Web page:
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claudinefm

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  1. Thank you so much for such useful information. It will be instant yeast for me in the future, without any 'guilty feelings'. That is if I am not using the natural yeast and starter method, when time is on my side. Again, many thanks, Being a scientist, I appreciated your precise comments.
  2. Thank you everyone for very useful info. I bake my bread by hand so I had the impression that the 'active dry' granulated yeast was better than the instant yeast also used for breadmaking machines. "Instant" has such a negative conotation! So I will use the instant form in the future - that is when I am in a hurry and cannot use fresh yeast. Does anyone know the equivalence gram for gram between fresh yeast and the instant type? I used a ratio of 2/3 gr fresh instead of 1 gram of fresh. Does that seem right? Also, I can only get frozen 'fresh yeast' and therefore keep it in the freezer and use it as necessary. Any opinions on this?? Thanks to all for your help!
  3. Thank you all for your help. I trust that either types would yield similar results with similar quantity. Again, thank you.
  4. I would like to bake some lavash or pitta bread. In recipes found in US books or websites, it says to use a pckt of dry yeast. How much (grams) is one US packet? A bried research on the web shows various quantities ... Also does anyone knows if US or UK dry yeast are pretty much equivalent. Thanks to anyone who can help.
  5. Thanks for your answer. I am not really baking cakes - which is a bit forgiving - but bread, but perhaps I am a getting a little too worried....
  6. I am currently trying my hand at making italian-type bread and I have just bought an american recipe book for that purpose (The Italian Baker by Carol Field). The author uses mostly ‘all-purpose’ flour, which she also sometimes combines with cake/pastry flour. I am not too clear how these translates to UK flours. From her notes, I gather that: . UK bread flours are too ‘strong’ to use for most italian breads and should not be substituted for the US all-purpose flours. Made from winter wheat it contains 13-15% gluten (high, I gather); . The soft wheat contains only 4-9% gluten and is best for pastries and cakes. . The US all purpose is supposedly a mix of the too – at what ratio she does not say. What do I get to replace the pastry/cake flour? What is the substitute for the ‘all-purpose’ flour ? Moreover, I understand the italian love the Manitoba flour and I know that in the UK Waitrose sells it. What is so special about this one and is there a UK substitute or equivalent? Thank you so much for your help. Happy St Valentine to all!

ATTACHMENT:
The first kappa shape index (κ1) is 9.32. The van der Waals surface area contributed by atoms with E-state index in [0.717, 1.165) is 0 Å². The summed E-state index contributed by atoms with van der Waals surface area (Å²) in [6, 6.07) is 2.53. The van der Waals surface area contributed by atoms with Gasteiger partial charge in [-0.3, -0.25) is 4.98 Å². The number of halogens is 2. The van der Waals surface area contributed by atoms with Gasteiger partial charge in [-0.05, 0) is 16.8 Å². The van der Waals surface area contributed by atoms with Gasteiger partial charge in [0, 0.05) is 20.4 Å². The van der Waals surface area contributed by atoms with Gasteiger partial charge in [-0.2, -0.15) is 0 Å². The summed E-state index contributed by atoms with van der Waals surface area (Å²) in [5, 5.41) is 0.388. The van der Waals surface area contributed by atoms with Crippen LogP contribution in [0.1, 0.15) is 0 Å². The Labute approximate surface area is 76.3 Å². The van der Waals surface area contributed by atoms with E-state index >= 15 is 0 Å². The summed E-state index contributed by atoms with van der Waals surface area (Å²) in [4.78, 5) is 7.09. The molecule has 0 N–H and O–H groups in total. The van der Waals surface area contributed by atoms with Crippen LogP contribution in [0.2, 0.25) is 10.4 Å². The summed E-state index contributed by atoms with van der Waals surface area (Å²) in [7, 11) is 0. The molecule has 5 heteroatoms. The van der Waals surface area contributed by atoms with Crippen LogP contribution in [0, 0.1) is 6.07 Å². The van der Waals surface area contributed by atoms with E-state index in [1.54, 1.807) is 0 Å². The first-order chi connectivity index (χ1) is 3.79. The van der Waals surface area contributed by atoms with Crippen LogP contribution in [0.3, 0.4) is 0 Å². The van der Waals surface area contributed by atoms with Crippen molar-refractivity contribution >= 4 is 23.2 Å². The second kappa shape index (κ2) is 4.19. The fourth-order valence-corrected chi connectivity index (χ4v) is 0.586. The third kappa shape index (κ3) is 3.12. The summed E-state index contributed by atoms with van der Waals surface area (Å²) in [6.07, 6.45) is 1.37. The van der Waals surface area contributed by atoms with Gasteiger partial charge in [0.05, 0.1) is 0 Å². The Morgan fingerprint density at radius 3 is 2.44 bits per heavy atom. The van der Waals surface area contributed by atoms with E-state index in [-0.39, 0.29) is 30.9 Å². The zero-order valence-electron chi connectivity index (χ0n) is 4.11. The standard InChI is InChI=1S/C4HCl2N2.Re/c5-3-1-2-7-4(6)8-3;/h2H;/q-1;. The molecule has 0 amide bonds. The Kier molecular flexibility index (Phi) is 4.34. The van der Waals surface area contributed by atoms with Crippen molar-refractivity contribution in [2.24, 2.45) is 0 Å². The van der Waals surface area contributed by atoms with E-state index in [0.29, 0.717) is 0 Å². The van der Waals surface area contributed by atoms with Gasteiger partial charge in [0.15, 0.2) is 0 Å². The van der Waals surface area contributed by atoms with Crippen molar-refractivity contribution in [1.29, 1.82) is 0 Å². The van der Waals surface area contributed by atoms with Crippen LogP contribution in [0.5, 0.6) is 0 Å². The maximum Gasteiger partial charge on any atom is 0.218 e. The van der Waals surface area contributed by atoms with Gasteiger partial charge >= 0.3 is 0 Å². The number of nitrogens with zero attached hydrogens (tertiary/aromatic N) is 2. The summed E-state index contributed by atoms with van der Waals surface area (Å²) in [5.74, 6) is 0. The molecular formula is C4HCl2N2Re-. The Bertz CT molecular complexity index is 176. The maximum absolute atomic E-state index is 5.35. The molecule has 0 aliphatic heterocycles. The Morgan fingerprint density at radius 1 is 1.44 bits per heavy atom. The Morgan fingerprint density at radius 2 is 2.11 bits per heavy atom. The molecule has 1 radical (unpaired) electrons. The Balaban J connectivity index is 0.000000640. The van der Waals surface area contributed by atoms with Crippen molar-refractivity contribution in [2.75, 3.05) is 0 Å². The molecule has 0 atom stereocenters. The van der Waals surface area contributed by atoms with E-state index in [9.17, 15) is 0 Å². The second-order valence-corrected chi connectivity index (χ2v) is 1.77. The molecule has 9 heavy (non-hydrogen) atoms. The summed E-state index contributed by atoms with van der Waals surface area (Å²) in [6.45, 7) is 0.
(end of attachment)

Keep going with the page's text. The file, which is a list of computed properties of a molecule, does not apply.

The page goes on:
7. Thank you so much for the ideas - I had just looked in my larder and saw those bags of beautiful 'haricots' and could not think of anything clever to do with them. You gave me good ideas. Thanks.
  8. Thank you so much for the tip about cooking in an Aga. I will try next for my next batch. Contrary to many recipes, you do not seem to recommend to lower the temperature (eg putting the 'cold shelf' in) for the later part of the baking....
  9. Hello Everyone - I am a new member trying her hand at joining this forum. When in France and Turkey this year, I bought some beautiful white dried beans. If anyone has any interesting ideas/recipes as to how to use those, I would be most grateful. Although of french origin, I enjoy italian cooking, therefore my request in this part of the eG forum.
  10. I find your photos - and surely your bread - amazing! I am a beginner, trying a few recipes, mainly from Dan Lepard's books but I must admit that my bread comes out a bit on the heavy side. What I want is something well risen with lots of 'air bubble spaces' like yours. Since Dan is not teaching courses in the next future, I was thinking of attending one of Richard Bertinet's courses. Recommendation? I cook in an Aga, with the advantage that the high temperature is not a problem but the lower temperature, that is below 200C is not easy to achieve with a 2-oven Aga. Has anyone got experience with this? I was wondering whether it is best to do the high temperature cooking in the Aga top oven first - this easily reaches 240 C - and then transfer the loaf to an ordinary electric oven with a lower temperature, say around 180-190C for the remainder of the baking.
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